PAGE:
Winston Churchill wanted to be a war hero; the kid’s political prospects depended on it.
The twenty-four-year-old correspondent for the Morning Post in London hooked a leg over the armoured side of “the deathtrap” — a brown, rattling serpent of a train, with open-air carriages for daily reconnaissance and bristling rifle tips protruding from its dripping sides. When Winston’s other leg was over, he hung down using his strong arm and dropped with a small plod onto the muddy tracks.
Winston wiped his wet face, turned to face the simple station platform, and plodded towards it. Inspecting a doused campfire near the telegraph post was the commanding officer in charge of that morning’s expedition — Captain Aylmer Haldane, an old accquaintance of Winston’s from their tenure on the Sudan front. Haldane’s expression was that of concern as he nudged a balanced log with the tip of his boot, letting it crumble into wet cinders.
“Captain Haldane!” called their own telegraphist, who jogged past Winston to the officer. “Colonel Long’s sent an update from Estcourt!”
“Good news, I hope?” asked Haldane. “Paul Kruger’s signed terms of surrender? No — this war’s still ongoing? Very well, let’s see what he says. Churchill, come over here!”
Winston reached Haldane and tucked his hands into his damp pockets. Haldane took the note from the telegraphist, sheltered it from the drizzle, and read out the message.
“Remain at Frere in observation, guarding your safe retreat,” announced Haldane before he swallowed and frowned at Winston. “A bit late for that now.”
“Carry on,” Winston implored.
Haldane stretched his neck in a small circle and focussed on the page.
“Remember that Chieveley station was last night occupied by the Boers. Do not approach.”
Haldane folded the note and passed it back to the telegraphist.
“Remember?” he glowered. “When did he tell me this? Look at this place — it’s filthy; cups over here, trousers over there! Of course they’ve been here! Churchill, did you see them on the hillside as we approached?”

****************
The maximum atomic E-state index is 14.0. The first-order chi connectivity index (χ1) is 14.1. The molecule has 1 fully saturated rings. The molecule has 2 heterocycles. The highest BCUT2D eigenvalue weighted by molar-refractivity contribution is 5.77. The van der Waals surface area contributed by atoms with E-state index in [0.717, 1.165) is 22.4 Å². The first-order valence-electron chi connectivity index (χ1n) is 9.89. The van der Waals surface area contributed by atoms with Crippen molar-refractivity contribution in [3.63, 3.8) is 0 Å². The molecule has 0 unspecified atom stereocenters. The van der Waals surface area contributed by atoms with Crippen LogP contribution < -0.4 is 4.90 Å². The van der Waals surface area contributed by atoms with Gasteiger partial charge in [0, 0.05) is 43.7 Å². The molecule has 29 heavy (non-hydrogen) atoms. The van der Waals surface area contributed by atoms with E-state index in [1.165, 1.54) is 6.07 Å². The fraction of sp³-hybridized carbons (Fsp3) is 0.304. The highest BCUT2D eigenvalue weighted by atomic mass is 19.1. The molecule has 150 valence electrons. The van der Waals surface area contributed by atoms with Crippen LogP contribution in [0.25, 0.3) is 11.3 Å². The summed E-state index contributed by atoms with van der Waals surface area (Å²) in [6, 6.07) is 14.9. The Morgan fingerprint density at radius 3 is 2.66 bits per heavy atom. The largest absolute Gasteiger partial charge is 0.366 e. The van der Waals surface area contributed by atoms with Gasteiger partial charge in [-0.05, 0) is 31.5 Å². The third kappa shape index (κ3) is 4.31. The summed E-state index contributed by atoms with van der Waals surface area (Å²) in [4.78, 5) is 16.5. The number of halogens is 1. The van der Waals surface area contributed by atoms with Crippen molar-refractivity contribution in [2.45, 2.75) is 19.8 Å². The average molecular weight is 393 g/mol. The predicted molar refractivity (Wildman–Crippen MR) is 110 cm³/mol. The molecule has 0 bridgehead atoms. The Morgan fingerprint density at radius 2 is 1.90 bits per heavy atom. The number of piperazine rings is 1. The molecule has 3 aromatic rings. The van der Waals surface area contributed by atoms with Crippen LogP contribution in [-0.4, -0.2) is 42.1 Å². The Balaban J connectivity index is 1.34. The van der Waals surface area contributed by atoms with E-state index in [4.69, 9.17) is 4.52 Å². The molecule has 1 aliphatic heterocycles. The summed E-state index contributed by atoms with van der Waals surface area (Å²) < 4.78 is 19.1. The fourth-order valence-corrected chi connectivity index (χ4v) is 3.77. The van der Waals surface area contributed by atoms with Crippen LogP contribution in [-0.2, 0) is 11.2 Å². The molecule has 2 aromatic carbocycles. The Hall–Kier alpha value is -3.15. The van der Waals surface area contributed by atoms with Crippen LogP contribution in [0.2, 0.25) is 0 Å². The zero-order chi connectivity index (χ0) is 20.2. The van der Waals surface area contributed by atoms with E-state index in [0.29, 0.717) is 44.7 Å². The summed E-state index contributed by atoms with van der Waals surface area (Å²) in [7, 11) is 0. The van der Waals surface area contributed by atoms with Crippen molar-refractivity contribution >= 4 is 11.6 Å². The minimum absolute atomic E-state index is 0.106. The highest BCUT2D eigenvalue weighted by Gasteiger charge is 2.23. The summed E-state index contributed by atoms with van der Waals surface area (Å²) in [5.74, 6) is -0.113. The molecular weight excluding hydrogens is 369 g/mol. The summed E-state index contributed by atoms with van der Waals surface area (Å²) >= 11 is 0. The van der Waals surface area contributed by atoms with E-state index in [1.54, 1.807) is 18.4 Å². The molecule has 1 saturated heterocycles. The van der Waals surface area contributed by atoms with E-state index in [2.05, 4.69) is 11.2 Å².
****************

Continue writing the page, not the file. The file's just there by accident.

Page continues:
“They must have numbered in their thousands,” replied Winston. “Hard to miss.”
“We were hard to miss in this bloody deathtrap! How many of us — two hundred on this reconnaissance mission? Less? And the Boers are well behind us now! How are we going to get back without being shot?”
“If a fight’s in order,” nodded Winston before he cleared his throat, “we must be ready.”
Haldane sighed and wiped the droplets from his face.
“Fine… Morrison, send a message back to Long. Inform him of our position and say we’re on our way back to Estcourt immediately. Definite signs of hostile visitation at Chieveley station. The Boers are inching over the Tugela River. Tell him I patiently await that army Buller’s bringing from India. Quickly, Morrison… Come now, Churchill.”
Winston followed Haldane back to the armoured train and Morrison, their telegraphist, jogged to the front. The commanding officer hoisted himself up and over the side of the carriage — initially at the front when heading north, but now at the rear for their southbound return. Haldane hung a hand over the metal side and Winston gripped it, allowing the captain to heave him up. Winston pressed his chest over the edge and toppled in; the other officers lowered him down safely.
“Let’s see how fast this piece of junk moves,” muttered Haldane as he clicked a button repetitively to signal for the driver to move.
Close to a minute after Winston climbed in, a tall column of steam puffed from the central locomotive carriage. Steadily, the armoured train chugged back across the rainy landscape and between the grassy hills in the British colony of Natal — southeast Africa.
Shortly before the deathtrap reached Frere, Haldane grew anxious and clicked his button several times to call for the driver to stop.
“What are you doing?” asked Winston.
Haldane pointed at the downward curve in the tracks ahead and the prominent ridges overlooking it. He peered through his set of binoculars.
“If I was a Boer,” he said, “I would lay a trap right in front of us.”
As they spoke, the armoured train slowed and gradually hissed to a halt.
“So, we’re just going to wait?” Winston asked.
“Not quite,” said Haldane.